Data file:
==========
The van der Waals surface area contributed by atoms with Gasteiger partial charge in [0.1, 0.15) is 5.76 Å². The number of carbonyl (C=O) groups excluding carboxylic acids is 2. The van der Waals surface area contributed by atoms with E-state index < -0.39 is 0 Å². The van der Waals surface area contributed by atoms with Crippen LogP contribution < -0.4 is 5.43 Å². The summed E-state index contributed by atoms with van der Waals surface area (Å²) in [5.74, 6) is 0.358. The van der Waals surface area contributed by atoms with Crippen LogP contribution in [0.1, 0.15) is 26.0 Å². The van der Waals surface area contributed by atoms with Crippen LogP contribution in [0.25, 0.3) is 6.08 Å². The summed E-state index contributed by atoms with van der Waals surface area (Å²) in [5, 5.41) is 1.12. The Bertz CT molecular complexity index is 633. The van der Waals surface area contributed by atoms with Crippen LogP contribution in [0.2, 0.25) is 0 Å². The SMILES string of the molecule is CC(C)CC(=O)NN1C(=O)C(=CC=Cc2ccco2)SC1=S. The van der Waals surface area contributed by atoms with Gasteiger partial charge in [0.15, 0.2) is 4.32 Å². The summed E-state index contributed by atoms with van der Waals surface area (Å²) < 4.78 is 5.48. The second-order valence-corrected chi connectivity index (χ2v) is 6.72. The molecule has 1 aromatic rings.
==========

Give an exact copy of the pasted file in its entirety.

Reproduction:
The van der Waals surface area contributed by atoms with Gasteiger partial charge in [0.1, 0.15) is 5.76 Å². The number of carbonyl (C=O) groups excluding carboxylic acids is 2. The van der Waals surface area contributed by atoms with E-state index < -0.39 is 0 Å². The van der Waals surface area contributed by atoms with Crippen LogP contribution < -0.4 is 5.43 Å². The summed E-state index contributed by atoms with van der Waals surface area (Å²) in [5.74, 6) is 0.358. The van der Waals surface area contributed by atoms with Crippen LogP contribution in [0.1, 0.15) is 26.0 Å². The van der Waals surface area contributed by atoms with Crippen LogP contribution in [0.25, 0.3) is 6.08 Å². The summed E-state index contributed by atoms with van der Waals surface area (Å²) in [5, 5.41) is 1.12. The Bertz CT molecular complexity index is 633. The van der Waals surface area contributed by atoms with Crippen LogP contribution in [0.2, 0.25) is 0 Å². The SMILES string of the molecule is CC(C)CC(=O)NN1C(=O)C(=CC=Cc2ccco2)SC1=S. The van der Waals surface area contributed by atoms with Gasteiger partial charge in [0.15, 0.2) is 4.32 Å². The summed E-state index contributed by atoms with van der Waals surface area (Å²) < 4.78 is 5.48. The second-order valence-corrected chi connectivity index (χ2v) is 6.72. The molecule has 1 aromatic rings.